Yeah, definitely. And you mentioned skill compass. And I wanted to know, this is the first time hearing of this particular is that is that a website? Is that a product?
Anthony DiSpezio 6:58
Ah, great question. It's more of a concept. It's a it's an exercise that you can run with a team at the professional development exercise, there's probably branded versions, there's actually not a direct segment too much. But there's a there's a free community file exercise that you can go and download, which will basically have the instructions of how to do the exercise, I'd say it's about a 45 minute exercise, it's a lot like the sort of T shaped exercises, it's just that visually, you've now sort of actually turns it into more of a compass into more of a circle, right, which when you layer, your team's compass is on top of each other, you begin to see a little bit more of that sort of where you have gaps. And you could do this with the T shaped model too, as well. But the thing that I like the metaphor I like in this field compass is that you have a wheel and the wheel is sort of rolling, and you want those areas of the wheel to be filled out. Because otherwise you have a very bumpy ride, if you've only got a few areas where you're missing some skills, that makes a lot of sense. Well, personally, when being a hiring manager, I've done similar similar exercise, but just to understand exactly Hey, we have a need, because normally when when I hire is because there's lack of bandwidth most of the times. And so with that, you need to understand, okay, so for this particular role, do we need someone that is more geared towards a production or someone that is geared more towards the strategic thinking of a particular role. So maybe, that tells me maybe a junior or mid level is going to be better right now. And then we're going to help them grow higher to like senior or lead, or maybe this requires a lot of autonomy requires a lot of leadership. So maybe a lot higher level I
Filippo Lovotti 8:38
see would be a better fit. And then when we talk about manager type positions, that's a completely different conversation. But normally, it's the lack of bandwidth that forces us to hire at this moment in time. And so when that happens, we're going to look at, yes, you know, what do we need? What what type of designer Do we need right now. And then we look at the type of work that it's coming down the pipe for this particular role, and then understand exactly the skill set. On the other hand, like we need to, it's almost like once you have that pillar transferable paper, where you sign one piece of paper and you have signed like three or four underneath it. That's kind of the way we do it. Like, you understand, because yeah, when it comes down the pipe, you understand like, what, what, what is the skill set that best matches that. And you know, there are good good things or bad things about thinking about it that way. But sometimes you're just so strapped for resources in time that that's the process, we the best way of going about doing it.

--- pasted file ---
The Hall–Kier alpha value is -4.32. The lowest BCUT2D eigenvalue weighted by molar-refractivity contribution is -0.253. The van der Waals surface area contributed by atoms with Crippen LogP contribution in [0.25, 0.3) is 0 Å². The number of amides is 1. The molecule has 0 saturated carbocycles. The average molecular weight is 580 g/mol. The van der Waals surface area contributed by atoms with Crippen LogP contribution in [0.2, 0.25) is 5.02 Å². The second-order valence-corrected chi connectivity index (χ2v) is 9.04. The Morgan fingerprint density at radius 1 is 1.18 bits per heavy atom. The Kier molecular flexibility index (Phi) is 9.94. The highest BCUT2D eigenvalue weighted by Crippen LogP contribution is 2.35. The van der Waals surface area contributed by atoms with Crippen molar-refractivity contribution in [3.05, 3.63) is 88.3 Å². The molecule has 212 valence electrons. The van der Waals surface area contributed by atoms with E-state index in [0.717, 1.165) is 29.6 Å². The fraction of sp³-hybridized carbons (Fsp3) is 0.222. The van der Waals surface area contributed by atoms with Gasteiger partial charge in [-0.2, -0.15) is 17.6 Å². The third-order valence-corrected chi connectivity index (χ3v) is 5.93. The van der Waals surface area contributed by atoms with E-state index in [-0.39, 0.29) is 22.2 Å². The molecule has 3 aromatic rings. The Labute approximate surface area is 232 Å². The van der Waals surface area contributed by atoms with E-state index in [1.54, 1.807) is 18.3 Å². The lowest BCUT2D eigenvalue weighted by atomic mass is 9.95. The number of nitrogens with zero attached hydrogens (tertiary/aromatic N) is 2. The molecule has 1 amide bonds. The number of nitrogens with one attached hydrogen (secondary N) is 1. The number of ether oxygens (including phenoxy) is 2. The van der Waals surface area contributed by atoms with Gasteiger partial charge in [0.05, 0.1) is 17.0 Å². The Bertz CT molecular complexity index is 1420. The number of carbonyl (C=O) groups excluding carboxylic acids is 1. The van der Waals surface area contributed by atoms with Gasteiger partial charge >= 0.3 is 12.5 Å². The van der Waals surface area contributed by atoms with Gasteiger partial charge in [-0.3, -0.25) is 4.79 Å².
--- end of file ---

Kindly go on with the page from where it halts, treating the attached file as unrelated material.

Anthony DiSpezio 9:36
I think you made an important distinction there too, which was when you talk about things like hiring for more junior roles, it doesn't necessarily mean Junior responsibilities. It just means the level of autonomy, as in, is this someone who can be comfortable with more of that self management or that some of those skill sets that I do find that you grow over time, versus someone who needs a little bit more hand holding or tasks that may maybe Easier to tackle and to get through. So So I often will try and remind this to myself into teams as well, which is that like, we're not hiring someone to do the work that we don't want to do that should never ever. They should always just sort of look at it more from the perspective of like, as you said, this is an area where we need more hands on deck, or this is an area where we think somebody could operate with a bit more autonomy or maybe without autonomy, depending on who you're moving around on your team. Exactly. So how have candidates blown you away during hiring processes? How, what are different things that they have done during the hiring process that
Filippo Lovotti 10:37
made you say, Whoa, this is this person is hitting a new high, and we need to raise the bar for the next candidate?
Anthony DiSpezio 10:44